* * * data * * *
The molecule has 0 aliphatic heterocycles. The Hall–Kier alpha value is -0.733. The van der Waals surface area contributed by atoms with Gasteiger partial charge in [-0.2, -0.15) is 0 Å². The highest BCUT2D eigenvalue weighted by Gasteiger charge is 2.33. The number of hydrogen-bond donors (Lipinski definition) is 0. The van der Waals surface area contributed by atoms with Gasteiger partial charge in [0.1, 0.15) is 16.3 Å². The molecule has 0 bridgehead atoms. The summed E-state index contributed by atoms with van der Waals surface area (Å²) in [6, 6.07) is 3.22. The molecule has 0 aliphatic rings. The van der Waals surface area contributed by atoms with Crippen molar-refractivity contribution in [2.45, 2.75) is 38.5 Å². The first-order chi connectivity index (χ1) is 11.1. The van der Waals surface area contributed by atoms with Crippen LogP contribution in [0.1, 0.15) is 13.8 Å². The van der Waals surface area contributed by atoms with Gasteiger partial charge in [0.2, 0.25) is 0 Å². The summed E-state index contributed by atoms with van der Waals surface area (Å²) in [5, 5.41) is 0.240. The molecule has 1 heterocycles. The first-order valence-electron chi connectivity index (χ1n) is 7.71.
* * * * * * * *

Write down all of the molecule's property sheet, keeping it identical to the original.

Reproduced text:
The molecule has 0 aliphatic heterocycles. The Hall–Kier alpha value is -0.733. The van der Waals surface area contributed by atoms with Gasteiger partial charge in [-0.2, -0.15) is 0 Å². The highest BCUT2D eigenvalue weighted by Gasteiger charge is 2.33. The number of hydrogen-bond donors (Lipinski definition) is 0. The van der Waals surface area contributed by atoms with Gasteiger partial charge in [0.1, 0.15) is 16.3 Å². The molecule has 0 bridgehead atoms. The summed E-state index contributed by atoms with van der Waals surface area (Å²) in [6, 6.07) is 3.22. The molecule has 0 aliphatic rings. The van der Waals surface area contributed by atoms with Crippen molar-refractivity contribution in [2.45, 2.75) is 38.5 Å². The first-order chi connectivity index (χ1) is 11.1. The van der Waals surface area contributed by atoms with Crippen LogP contribution in [0.1, 0.15) is 13.8 Å². The van der Waals surface area contributed by atoms with Gasteiger partial charge in [0.2, 0.25) is 0 Å². The summed E-state index contributed by atoms with van der Waals surface area (Å²) in [5, 5.41) is 0.240. The molecule has 1 heterocycles. The first-order valence-electron chi connectivity index (χ1n) is 7.71.